TTAB TEST: Are Bath Salts and Customer Loyalty Programs Related for Section 2(d) Purposes?
Anthropologie and Urban Outfitters opposed an application to register the mark ANTHO in the form shown here, for bath salts, baths soaps, cosmetics, and other personal products, claiming a likelihood of confusion with the common law mark ANTHRO for a customer loyalty program rendered in conjunction with opposers' retail store and Internet services featuring beauty and cosmetic products. The Board, not surprisingly, found the marks to be very similar in sound, appearance, and overall commercial impression. But are the services and goods related? Anthropologie, Inc. and Urban Outfitters Wholesale, Inc. v. Happy Green Company LLC, Opposition No. 91204412 (October 21, 2014) [not precedential].
Opposers contendedt that "Anthro" is used by its customers as a nickname or abbreviation for the store, Anthropologie, and as a reference to opposers' goods (clothing) or services, but the Board was not impressed. Although on rare occasion the Board has stated that even if a company has not itself used a term as a trademark, it still may have a protectable property right in the term [think IBM and BIG BLUE] if the public has come to associate the term with the company or its goods and services.
However, the use by the public of a term to refer to a company and/or its products or services does not mean that the company has obtained rights to exclude others from using the same term for [every] product or service, and it certainly does not mean that the company has obtained rights to register the term as a mark for [every] product or service.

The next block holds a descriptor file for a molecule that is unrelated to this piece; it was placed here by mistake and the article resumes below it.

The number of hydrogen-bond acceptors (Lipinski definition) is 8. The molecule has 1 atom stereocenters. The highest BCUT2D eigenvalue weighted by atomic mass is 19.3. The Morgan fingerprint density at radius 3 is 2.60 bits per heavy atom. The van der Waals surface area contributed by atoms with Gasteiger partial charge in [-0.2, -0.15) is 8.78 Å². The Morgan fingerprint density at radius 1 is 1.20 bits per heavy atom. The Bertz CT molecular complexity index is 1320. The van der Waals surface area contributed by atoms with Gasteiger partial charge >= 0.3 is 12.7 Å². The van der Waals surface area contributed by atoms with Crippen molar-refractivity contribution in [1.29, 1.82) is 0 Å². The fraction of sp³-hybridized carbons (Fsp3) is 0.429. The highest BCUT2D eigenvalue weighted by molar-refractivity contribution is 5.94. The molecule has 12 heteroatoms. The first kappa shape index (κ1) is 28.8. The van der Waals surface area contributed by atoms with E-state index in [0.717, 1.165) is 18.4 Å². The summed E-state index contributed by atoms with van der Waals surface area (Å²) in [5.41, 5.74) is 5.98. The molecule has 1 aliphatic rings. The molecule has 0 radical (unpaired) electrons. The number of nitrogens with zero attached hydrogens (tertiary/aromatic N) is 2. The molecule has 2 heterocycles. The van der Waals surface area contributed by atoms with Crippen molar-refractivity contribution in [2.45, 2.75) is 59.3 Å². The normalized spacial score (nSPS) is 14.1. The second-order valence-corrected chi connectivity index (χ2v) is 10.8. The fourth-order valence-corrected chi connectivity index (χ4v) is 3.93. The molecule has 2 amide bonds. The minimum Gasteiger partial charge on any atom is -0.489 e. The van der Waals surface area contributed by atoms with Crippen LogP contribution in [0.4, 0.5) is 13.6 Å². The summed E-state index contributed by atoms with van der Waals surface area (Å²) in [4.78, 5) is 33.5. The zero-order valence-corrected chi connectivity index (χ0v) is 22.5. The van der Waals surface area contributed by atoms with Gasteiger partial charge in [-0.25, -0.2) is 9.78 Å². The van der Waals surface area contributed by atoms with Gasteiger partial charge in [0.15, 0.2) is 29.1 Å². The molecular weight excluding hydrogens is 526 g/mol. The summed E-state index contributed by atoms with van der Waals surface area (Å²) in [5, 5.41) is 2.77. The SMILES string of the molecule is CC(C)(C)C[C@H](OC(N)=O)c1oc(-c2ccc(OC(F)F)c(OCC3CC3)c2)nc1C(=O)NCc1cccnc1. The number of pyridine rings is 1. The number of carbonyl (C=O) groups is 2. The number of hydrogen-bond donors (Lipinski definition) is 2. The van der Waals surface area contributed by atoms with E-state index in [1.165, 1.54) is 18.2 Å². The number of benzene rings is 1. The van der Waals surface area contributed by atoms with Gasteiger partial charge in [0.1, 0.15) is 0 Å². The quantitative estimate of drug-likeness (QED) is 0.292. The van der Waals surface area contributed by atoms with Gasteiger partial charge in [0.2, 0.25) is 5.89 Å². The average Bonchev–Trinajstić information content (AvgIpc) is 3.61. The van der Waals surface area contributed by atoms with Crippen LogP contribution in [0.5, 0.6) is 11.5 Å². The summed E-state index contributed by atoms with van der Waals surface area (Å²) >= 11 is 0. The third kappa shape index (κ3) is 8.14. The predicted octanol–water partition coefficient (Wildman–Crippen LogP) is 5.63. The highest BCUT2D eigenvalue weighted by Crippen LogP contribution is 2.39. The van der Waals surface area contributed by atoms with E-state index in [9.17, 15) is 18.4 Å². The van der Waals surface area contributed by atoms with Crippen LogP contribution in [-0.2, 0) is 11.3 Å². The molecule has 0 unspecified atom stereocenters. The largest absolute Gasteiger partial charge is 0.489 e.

Here, the evidence did not show that opposers sell beauty and cosmetic products under the ANTHROPOLOGIE mark. In short, Opposers failed to establish rights in the word ANTHRO for anything other than their customer loyalty program services.
However, the Board found that Opposer's loyalty program services, rendered in connection with their retail and Internet services featuring beauty and cosmetic products (under third-party marks) "are similar to" Applicant's personal care products. Noting that "it is well recognized" that when the same mark or similar marks are used for goods and for retail services featuring those goods, confusion is likely, the Board concluded that this du Pont factor favored opposers.
Furthermore the involved goods and services are offered through the same type of trade channels, and the purchasers would overlap. The goods and services are subject to "impulse purchase." [Loyalty programs are subject to impulse purchase? - ed.]. And Opposers "have enjoyed success with their loyalty program services under the mark ANTHRO." [So that means it's a strong mark? Or is it just a good program? - ed.]. The record was devoid of any third-party use of the same or similar marks.
Balancing the relevant du Pont factors, the Board found confusion likely and it sustained the opposition.
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Text Copyright John L. Welch 2014.